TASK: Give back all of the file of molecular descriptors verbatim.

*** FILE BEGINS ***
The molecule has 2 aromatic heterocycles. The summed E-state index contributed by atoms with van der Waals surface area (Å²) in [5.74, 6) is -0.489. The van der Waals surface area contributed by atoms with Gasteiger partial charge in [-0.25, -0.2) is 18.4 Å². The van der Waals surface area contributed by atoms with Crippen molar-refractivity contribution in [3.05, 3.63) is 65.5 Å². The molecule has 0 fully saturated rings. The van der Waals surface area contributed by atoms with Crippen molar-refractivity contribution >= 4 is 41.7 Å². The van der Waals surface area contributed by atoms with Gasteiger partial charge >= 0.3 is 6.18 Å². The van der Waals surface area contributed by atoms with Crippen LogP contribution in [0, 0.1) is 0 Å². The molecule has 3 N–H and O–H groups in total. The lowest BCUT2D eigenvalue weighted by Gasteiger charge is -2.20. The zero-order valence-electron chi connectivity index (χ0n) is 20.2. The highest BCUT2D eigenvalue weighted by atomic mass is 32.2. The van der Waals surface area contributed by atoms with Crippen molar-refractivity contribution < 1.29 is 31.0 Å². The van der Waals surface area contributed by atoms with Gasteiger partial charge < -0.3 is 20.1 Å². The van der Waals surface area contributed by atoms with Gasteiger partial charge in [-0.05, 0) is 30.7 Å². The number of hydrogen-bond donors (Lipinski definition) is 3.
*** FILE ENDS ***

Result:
The molecule has 2 aromatic heterocycles. The summed E-state index contributed by atoms with van der Waals surface area (Å²) in [5.74, 6) is -0.489. The van der Waals surface area contributed by atoms with Gasteiger partial charge in [-0.25, -0.2) is 18.4 Å². The van der Waals surface area contributed by atoms with Crippen molar-refractivity contribution in [3.05, 3.63) is 65.5 Å². The molecule has 0 fully saturated rings. The van der Waals surface area contributed by atoms with Crippen molar-refractivity contribution >= 4 is 41.7 Å². The van der Waals surface area contributed by atoms with Gasteiger partial charge >= 0.3 is 6.18 Å². The van der Waals surface area contributed by atoms with Crippen LogP contribution in [0, 0.1) is 0 Å². The molecule has 3 N–H and O–H groups in total. The lowest BCUT2D eigenvalue weighted by Gasteiger charge is -2.20. The zero-order valence-electron chi connectivity index (χ0n) is 20.2. The highest BCUT2D eigenvalue weighted by atomic mass is 32.2. The van der Waals surface area contributed by atoms with Crippen molar-refractivity contribution < 1.29 is 31.0 Å². The van der Waals surface area contributed by atoms with Gasteiger partial charge < -0.3 is 20.1 Å². The van der Waals surface area contributed by atoms with Gasteiger partial charge in [-0.05, 0) is 30.7 Å². The number of hydrogen-bond donors (Lipinski definition) is 3.